It’s one of the few times the lighting matches the high drama of Galás’ performance. For most of her time on stage she sits side-on to the crowd, within a pool of moonlight that slowly waxes and wanes. She barely even acknowledges our presence until three songs into the set, but when she finally addresses the room it’s with her customary scathing wit; one heckler is swiftly put in his place with a stern "Do you know who you’re talking to?" There’s far more focus on the songs themselves, though: adaptations of older pieces in a variety of languages, taking her from Germany 1912 and Egypt 1923 to folk/blues standard ‘O Death’, via a couple of Jacques Brel songs along the way.

More than the songs themselves, though, it’s the sheer power of Galás performance that impresses the most. Combined with the low level of embellishment, the neural responses it provokes are less emotional than narcotic, reaching towards a continued peak of chemical intensity that’s strong enough to overpower the normal signifiers of passing time. She’s onstage for over 90 minutes, but by the time she finishes a brief encore and swiftly departs the stage, we could just as easily have been sat in the auditorium for half that time. RG

Laurie Anderson Presents ‘Dirtday!’

Royal Festival Hall, 3rd August

The Royal Festival Hall is bathed in warm blue light as we enter the auditorium tonight. It couldn’t be more different to its appearance during Diamanda Galás’ opening performance a couple of nights earlier. Where Galás hid in the shadows, tonight the entire stage floor is covered in a scattering of small candles. From a distance they appear as microscopic as tealights or fireflies, suggesting that the stage itself is a void, with everything on it floating in free space.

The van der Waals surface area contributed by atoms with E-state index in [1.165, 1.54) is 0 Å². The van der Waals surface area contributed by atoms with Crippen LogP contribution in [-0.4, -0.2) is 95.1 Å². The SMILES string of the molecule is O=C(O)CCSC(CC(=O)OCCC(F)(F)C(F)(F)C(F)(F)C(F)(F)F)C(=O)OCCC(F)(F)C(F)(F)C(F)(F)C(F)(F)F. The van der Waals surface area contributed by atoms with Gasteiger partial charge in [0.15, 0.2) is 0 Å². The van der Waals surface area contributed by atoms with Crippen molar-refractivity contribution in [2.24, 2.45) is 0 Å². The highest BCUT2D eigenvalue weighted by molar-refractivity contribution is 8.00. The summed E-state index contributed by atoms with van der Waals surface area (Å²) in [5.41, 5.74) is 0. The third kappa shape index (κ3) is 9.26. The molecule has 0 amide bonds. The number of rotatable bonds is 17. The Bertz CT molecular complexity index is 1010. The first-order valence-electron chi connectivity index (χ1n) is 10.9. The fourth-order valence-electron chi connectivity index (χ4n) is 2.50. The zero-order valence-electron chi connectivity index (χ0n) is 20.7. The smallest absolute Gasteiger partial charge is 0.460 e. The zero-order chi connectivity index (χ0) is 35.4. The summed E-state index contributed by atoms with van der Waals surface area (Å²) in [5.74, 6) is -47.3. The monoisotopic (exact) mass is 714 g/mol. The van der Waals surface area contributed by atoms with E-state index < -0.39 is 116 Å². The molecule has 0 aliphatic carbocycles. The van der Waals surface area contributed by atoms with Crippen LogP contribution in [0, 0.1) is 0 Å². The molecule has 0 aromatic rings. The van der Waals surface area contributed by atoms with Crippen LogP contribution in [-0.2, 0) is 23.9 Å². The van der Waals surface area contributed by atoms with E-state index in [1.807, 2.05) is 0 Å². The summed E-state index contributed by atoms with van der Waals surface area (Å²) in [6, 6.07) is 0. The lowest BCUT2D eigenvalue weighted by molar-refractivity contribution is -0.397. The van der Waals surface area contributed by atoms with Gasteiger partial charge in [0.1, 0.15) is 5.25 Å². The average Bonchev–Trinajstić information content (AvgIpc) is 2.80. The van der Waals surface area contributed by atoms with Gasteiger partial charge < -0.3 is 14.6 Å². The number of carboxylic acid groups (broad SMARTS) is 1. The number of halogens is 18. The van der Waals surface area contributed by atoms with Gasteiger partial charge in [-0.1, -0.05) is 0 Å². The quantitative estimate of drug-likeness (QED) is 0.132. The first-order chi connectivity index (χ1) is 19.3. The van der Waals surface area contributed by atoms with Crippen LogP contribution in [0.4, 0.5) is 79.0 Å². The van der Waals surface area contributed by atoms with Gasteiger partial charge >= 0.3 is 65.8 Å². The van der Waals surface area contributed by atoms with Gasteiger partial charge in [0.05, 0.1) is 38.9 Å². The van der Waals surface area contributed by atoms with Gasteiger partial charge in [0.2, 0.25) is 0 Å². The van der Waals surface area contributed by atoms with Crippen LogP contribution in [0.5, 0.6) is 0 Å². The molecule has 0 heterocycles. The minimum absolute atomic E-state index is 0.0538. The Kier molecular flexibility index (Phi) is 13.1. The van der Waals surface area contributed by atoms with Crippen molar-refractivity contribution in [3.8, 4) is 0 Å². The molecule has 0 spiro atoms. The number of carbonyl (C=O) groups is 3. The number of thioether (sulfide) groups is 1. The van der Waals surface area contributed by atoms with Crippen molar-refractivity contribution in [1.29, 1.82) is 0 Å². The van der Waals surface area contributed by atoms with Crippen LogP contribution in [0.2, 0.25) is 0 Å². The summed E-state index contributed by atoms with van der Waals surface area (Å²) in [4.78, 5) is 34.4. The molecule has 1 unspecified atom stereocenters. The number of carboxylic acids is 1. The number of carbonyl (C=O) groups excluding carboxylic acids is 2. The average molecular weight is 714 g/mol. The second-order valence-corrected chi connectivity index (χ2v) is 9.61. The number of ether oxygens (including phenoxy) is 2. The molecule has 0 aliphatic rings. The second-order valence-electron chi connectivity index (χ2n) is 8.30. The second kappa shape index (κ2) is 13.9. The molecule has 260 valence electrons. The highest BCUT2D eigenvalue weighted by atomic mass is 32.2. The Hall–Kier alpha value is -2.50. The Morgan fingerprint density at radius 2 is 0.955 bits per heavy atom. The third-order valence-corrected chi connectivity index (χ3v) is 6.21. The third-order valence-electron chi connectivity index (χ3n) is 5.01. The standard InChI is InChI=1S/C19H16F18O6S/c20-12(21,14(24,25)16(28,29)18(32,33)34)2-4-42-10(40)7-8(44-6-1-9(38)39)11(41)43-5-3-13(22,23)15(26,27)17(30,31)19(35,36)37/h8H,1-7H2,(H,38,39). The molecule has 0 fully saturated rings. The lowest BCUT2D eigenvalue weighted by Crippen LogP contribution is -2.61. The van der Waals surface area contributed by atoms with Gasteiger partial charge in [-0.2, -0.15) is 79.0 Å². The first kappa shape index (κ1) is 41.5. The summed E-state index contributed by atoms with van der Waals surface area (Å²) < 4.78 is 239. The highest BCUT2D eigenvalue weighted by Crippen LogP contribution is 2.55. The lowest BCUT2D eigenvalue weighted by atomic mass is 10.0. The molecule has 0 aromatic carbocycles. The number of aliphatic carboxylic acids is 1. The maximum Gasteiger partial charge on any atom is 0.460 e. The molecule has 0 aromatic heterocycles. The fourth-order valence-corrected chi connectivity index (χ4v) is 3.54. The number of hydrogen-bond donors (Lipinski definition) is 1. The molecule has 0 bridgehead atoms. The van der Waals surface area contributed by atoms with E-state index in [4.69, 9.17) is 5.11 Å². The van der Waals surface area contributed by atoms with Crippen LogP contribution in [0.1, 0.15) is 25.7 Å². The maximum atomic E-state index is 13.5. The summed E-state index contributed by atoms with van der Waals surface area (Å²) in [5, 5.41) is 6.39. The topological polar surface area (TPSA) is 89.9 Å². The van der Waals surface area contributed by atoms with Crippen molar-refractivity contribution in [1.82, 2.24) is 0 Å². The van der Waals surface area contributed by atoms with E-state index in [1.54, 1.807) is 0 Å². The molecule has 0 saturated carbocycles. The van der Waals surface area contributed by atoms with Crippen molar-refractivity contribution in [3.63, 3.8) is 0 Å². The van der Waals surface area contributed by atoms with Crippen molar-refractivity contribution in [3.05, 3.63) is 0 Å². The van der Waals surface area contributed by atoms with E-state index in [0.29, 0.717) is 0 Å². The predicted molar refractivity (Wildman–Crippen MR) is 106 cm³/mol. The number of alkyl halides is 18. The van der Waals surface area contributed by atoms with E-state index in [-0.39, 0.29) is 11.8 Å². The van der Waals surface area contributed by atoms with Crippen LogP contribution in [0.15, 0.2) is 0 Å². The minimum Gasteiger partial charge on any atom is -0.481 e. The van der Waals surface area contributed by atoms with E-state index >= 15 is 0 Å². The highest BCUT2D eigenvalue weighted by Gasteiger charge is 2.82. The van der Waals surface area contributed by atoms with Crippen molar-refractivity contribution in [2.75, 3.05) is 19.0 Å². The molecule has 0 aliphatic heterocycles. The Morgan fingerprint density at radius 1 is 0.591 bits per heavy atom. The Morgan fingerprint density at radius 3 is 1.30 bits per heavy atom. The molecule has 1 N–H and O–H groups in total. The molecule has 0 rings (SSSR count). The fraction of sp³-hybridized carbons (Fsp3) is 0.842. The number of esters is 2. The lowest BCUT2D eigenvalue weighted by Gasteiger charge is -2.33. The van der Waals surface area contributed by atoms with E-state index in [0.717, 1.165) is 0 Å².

Laurie Anderson drifts through to reach a podium, set-up with a synthesiser and cut-away violin. The latter is used regularly over the course of the 90 minutes she’s onstage, periodically interrupting the show’s otherwise free-flowing and discursive monologue with elegiac musical vignettes. In the background electronic ambience swells and flickers around the edges of perception, occasionally erupting into spare, trip-hop-leaning beats and pulses of sub-bass that shake the venue’s seats.

Musically it offers nothing particularly groundbreaking, but then the music is scarcely the point of this evening’s performance, subtitled ‘Dirtday!’ ("Why do we call this planet Earth?" she wonders, early on in the show. "Why not ‘Dirt’? Then we could celebrate Dirtday.") Instead Anderson herself is the focal point, as she moves slowly and purposefully – often with sharp, if rather exaggerated, comic timing – through a series of spoken observations on death, politics, humanity and music.

She’s an engaging and witty storyteller, speaking with a conspiratorial tone that gives the entire performance the air of a private two-way conversation. Similarly, the way one story seamlessly bleeds into the next suggests a long, rambling discussion between friends, gradually allowed to wander off along multiple interrelated tangents. Eventually, one particularly moving segment finds Anderson explaining how the death of her dog, Lolabelle – a minor celebrity on YouTube thanks to her piano playing antics – taught her more about mortality than the loss of many human friends.

So rather than being the focal point, music, matched with slow shifts in ambient lighting, is used to modulate the atmosphere of the room according to the subject under discussion. During tonight’s most engaging moments there’s an equally rhythmic quality to both words and music, as they reach combined peaks simultaneously, before tension is swiftly released through brief instrumental spells on the violin. RG